THE SNP has been accused of “childish hypocrisy” after one of the party's senior MPs said she does not have a problem working with Conservatives.

Joanna Cherry said she had been “working very closely” with some Tories on a second Brexit referendum, despite the Nationalists blasting Labour for campaigning with Theresa May’s party to oppose independence.

Ian Murray, the Labour MP for Edinburgh Southern, said:

“Joanna Cherry is absolutely correct. It’s grown up politics to work across party lines when you agree with others on points of principle. I’ve been working very closely with all parties on Brexit and those groups have been successful in commanding majorities on various Brexit issues in Parliament.

“However, it’s yet more duplicity from the SNP that they are happy to work with Tories when it suits their agenda but you are a traitor to Scotland if you work with other parties on the point of principle of Scottish independence. I now look forward to the SNP dropping their childish hypocrisy on these issues.”

The independence referendum was a battle between the Yes campaign and Better Together, which comprised Labour, the Tories and the Liberal Democrats.

However, although the No side won, the SNP was effective in criticising Labour for being part of the same campaign as the Tories.

Labour strategists believe the attack line played a big role in the party nearly losing all of their seats at the subsequent general election.

Senior SNP figures continue to goad Labour about Better Together, such as when Education Secretary John Swinney took aim at Labour and the Conservatives in a Holyrood debate in 2017.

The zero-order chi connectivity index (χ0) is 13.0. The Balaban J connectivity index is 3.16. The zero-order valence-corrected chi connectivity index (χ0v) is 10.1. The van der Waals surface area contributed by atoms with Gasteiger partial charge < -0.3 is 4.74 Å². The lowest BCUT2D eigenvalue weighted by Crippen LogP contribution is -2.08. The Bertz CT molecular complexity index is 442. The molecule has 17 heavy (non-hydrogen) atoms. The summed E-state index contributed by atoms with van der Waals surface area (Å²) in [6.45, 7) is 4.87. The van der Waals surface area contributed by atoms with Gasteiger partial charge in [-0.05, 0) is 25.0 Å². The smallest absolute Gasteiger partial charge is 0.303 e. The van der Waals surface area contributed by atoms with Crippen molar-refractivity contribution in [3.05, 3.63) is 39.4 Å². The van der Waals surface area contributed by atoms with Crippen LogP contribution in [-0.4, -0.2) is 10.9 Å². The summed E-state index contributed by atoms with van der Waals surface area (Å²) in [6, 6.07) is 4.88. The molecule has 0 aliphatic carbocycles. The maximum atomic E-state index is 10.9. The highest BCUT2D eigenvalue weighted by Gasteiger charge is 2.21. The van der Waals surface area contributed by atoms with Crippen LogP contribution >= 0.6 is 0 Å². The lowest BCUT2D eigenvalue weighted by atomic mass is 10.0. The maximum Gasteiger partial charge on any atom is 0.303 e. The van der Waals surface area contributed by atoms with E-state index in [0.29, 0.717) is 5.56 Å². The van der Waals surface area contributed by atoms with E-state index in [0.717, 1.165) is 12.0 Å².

“Isn’t it revealing that, at the first available opportunity, they’ve come back together again? It’s like they’ve never had a moment apart! I would have thought, after the calamity Kezia Dugdale led the Labour party into the 2016 election, she might have learnt to have nothing to do with that lot over there.”

First Minister Nicola Sturgeon has also used her jousts with Scottish Liberal Democrat leader Willie Rennie to criticise his party’s coalition with the Tories between 2010 and 2015.

However, the prospect of the UK leaving the European Union has resulted in an eclectic group of politicians working together to fight for another Brexit referendum.

The SNP and the Lib Dems are in favour of a so-called “people’s vote”, as are a large number of Labour parliamentarians and a smattering of Tories, including former Attorney General Dominic Grieve.

At an anti-Brexit rally in Edinburgh last month, Cherry revealed the extent of her ties with some Tories.

“I am engaged already in a group in Parliament, which works with Tory and Labour MPs, and Plaid Cymru to try and deliver this second vote. I will continue to do that, she said.

She added: “I am working very closely with English Conservatives at the moment, in particular my friend Dominic Grieve. Dominic Grieve and I became close friends when we first worked together to fight to save the Human Rights Act, and judging from recent reports that is again Theresa May’s next target if she gets Brexit through.

“So I don’t have any problem working with Tories from time to time on issues we agree on. And at the moment, as I say, I am working closely with a group which includes people like Dominic, and Anna Soubry, and Justine Greening, for whom I have a lot of time.”

An SNP spokesperson said: "The SNP has led cross-party work to prevent disastrous Tory and Labour plans to drag Scotland out of the EU against our will.

"SNP MPs will continue to do everything they can to protect Scottish jobs and living standards from Brexit. Ian Murray should join us instead of repeatedly voting against Scotland's interests."